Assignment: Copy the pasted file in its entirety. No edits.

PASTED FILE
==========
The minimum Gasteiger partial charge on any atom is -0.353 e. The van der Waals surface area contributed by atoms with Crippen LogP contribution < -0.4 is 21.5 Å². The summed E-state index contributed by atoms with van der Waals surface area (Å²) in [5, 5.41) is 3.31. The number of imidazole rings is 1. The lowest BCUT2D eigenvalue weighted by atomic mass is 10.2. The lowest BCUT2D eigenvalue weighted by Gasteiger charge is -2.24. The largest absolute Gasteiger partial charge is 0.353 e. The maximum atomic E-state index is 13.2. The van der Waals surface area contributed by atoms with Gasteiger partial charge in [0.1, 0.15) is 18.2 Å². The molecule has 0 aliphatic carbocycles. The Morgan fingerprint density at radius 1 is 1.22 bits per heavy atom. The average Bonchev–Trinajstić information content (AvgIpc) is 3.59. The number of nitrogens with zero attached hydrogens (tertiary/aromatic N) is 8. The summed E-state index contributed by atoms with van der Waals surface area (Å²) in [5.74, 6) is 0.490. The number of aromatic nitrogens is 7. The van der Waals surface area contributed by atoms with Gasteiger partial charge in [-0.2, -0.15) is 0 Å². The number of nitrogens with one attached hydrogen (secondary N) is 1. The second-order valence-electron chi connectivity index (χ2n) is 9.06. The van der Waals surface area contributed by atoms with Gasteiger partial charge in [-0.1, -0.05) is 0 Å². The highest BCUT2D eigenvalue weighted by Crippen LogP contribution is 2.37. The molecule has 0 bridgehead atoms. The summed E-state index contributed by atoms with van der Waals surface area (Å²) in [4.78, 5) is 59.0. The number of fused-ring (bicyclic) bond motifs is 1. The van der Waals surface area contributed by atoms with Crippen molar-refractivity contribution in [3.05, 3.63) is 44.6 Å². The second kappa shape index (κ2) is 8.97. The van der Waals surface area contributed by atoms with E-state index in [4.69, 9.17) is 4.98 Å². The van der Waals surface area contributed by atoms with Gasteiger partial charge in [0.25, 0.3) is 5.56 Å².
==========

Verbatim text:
The minimum Gasteiger partial charge on any atom is -0.353 e. The van der Waals surface area contributed by atoms with Crippen LogP contribution < -0.4 is 21.5 Å². The summed E-state index contributed by atoms with van der Waals surface area (Å²) in [5, 5.41) is 3.31. The number of imidazole rings is 1. The lowest BCUT2D eigenvalue weighted by atomic mass is 10.2. The lowest BCUT2D eigenvalue weighted by Gasteiger charge is -2.24. The largest absolute Gasteiger partial charge is 0.353 e. The maximum atomic E-state index is 13.2. The van der Waals surface area contributed by atoms with Gasteiger partial charge in [0.1, 0.15) is 18.2 Å². The molecule has 0 aliphatic carbocycles. The Morgan fingerprint density at radius 1 is 1.22 bits per heavy atom. The average Bonchev–Trinajstić information content (AvgIpc) is 3.59. The number of nitrogens with zero attached hydrogens (tertiary/aromatic N) is 8. The summed E-state index contributed by atoms with van der Waals surface area (Å²) in [5.74, 6) is 0.490. The number of aromatic nitrogens is 7. The van der Waals surface area contributed by atoms with Gasteiger partial charge in [-0.2, -0.15) is 0 Å². The number of nitrogens with one attached hydrogen (secondary N) is 1. The second-order valence-electron chi connectivity index (χ2n) is 9.06. The van der Waals surface area contributed by atoms with Gasteiger partial charge in [-0.1, -0.05) is 0 Å². The highest BCUT2D eigenvalue weighted by Crippen LogP contribution is 2.37. The molecule has 0 bridgehead atoms. The summed E-state index contributed by atoms with van der Waals surface area (Å²) in [4.78, 5) is 59.0. The number of fused-ring (bicyclic) bond motifs is 1. The van der Waals surface area contributed by atoms with Crippen molar-refractivity contribution in [3.05, 3.63) is 44.6 Å². The second kappa shape index (κ2) is 8.97. The van der Waals surface area contributed by atoms with E-state index in [4.69, 9.17) is 4.98 Å². The van der Waals surface area contributed by atoms with Gasteiger partial charge in [0.25, 0.3) is 5.56 Å².